Employing a technique halfway between the vaunted Ken Burns' black-and-white-photos-panned-for-the-illusion-of-movement process and the docudrama live-actors-as-historical-figures gambit, filmmaker John Borowski tells the harrowing tale of scammer and murderer H.H. Holmes in suitably grim style in H.H. Holmes: America's First Serial Killer. The subject of Eric Larson's recent Best-selling book The Devil in the White City, Holmes not only undertook the wanton killing of a series of hapless victims, he also designed and built a large house in suburban Chicago with secret passages, torture chambers, and facilities for disposing of the bodies of his victims-whose skeletons he often sold to medical colleges. Although Holmes-whose final victim tally is unknown-didn't just operate in the Chicago area, he is reputed to have culled many victims from the crowds visiting the 1893 World's Fair in the White City (a light/dark dichotomy that Larson skillfully mines in his book).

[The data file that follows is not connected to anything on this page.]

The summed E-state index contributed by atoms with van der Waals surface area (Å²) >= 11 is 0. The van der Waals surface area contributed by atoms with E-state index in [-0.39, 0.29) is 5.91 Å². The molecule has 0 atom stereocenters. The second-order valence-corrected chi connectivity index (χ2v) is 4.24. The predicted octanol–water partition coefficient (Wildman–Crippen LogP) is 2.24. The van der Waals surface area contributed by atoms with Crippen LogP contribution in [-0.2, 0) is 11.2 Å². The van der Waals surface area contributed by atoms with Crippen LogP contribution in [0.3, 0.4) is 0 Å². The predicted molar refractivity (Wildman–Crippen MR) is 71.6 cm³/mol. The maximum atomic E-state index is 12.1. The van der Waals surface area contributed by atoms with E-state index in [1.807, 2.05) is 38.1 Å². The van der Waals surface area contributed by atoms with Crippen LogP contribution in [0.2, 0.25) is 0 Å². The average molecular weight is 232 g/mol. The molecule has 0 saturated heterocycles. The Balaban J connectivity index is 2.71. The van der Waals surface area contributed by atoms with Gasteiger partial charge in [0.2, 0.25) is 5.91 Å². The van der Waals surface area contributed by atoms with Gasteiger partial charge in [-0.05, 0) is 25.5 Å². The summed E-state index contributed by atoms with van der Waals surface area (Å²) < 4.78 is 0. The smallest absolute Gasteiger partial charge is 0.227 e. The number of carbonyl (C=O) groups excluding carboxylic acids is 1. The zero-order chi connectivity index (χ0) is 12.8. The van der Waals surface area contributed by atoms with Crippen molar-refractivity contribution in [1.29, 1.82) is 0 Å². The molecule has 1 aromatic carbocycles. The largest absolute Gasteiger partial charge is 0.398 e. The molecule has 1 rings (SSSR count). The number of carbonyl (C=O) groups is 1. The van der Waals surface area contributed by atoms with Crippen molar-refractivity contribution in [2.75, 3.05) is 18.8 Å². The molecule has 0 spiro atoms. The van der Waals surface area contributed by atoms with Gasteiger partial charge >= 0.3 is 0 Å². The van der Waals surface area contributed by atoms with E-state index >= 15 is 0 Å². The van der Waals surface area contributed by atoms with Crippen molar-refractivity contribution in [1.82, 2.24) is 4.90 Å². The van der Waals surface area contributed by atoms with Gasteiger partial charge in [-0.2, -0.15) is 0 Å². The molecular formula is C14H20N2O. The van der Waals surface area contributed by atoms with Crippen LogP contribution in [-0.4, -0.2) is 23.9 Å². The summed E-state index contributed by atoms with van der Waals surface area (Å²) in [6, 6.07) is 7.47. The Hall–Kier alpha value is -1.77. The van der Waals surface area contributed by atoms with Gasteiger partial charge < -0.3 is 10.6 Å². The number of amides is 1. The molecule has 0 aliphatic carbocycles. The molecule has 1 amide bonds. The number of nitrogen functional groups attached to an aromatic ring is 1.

Tom Cruise and Leonardo DiCaprio are said to be vying to bring Holmes' story to the big screen, so Borowski's documentary might turn out to be a valuable source for checking the Hollyweird creative license sure to be unleashed on the feature film version of Holmes' story (in addition to this documentary and Larson's book, there's also Rick Geary's graphic "novel" about Holmes, The Beast of Chicago-the possibilities for a far reaching H.H. Holmes collection are at librarians' fingertips!). Granted, some of the effects employed by Borowski look rather low-budget, but this only helps contribute to the dark atmospherics of this spooky profile. DVD extras include a director's commentary, 20-minute "making-of" featurette, outtakes, and more. Recommended.
Video Librarian Magazine
Volume 19, No. 6
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